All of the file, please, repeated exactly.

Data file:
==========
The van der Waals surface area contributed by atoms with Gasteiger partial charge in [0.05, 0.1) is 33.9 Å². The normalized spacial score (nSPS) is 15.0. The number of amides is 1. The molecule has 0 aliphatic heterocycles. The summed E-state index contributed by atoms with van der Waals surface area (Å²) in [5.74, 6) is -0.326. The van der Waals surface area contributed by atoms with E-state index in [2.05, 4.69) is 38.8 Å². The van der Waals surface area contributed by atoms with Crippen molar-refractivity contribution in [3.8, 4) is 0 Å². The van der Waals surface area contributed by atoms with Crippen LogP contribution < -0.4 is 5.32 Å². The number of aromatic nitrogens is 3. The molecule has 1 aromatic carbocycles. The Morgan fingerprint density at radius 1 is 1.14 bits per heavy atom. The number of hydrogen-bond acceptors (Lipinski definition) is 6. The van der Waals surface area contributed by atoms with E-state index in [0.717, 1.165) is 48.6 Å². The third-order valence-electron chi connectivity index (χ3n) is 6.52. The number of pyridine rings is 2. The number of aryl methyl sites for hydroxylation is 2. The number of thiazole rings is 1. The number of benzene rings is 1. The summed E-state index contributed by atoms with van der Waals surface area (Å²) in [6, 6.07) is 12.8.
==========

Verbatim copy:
The van der Waals surface area contributed by atoms with Gasteiger partial charge in [0.05, 0.1) is 33.9 Å². The normalized spacial score (nSPS) is 15.0. The number of amides is 1. The molecule has 0 aliphatic heterocycles. The summed E-state index contributed by atoms with van der Waals surface area (Å²) in [5.74, 6) is -0.326. The van der Waals surface area contributed by atoms with E-state index in [2.05, 4.69) is 38.8 Å². The van der Waals surface area contributed by atoms with Crippen molar-refractivity contribution in [3.8, 4) is 0 Å². The van der Waals surface area contributed by atoms with Crippen LogP contribution < -0.4 is 5.32 Å². The number of aromatic nitrogens is 3. The molecule has 1 aromatic carbocycles. The Morgan fingerprint density at radius 1 is 1.14 bits per heavy atom. The number of hydrogen-bond acceptors (Lipinski definition) is 6. The van der Waals surface area contributed by atoms with E-state index in [0.717, 1.165) is 48.6 Å². The third-order valence-electron chi connectivity index (χ3n) is 6.52. The number of pyridine rings is 2. The number of aryl methyl sites for hydroxylation is 2. The number of thiazole rings is 1. The number of benzene rings is 1. The summed E-state index contributed by atoms with van der Waals surface area (Å²) in [6, 6.07) is 12.8.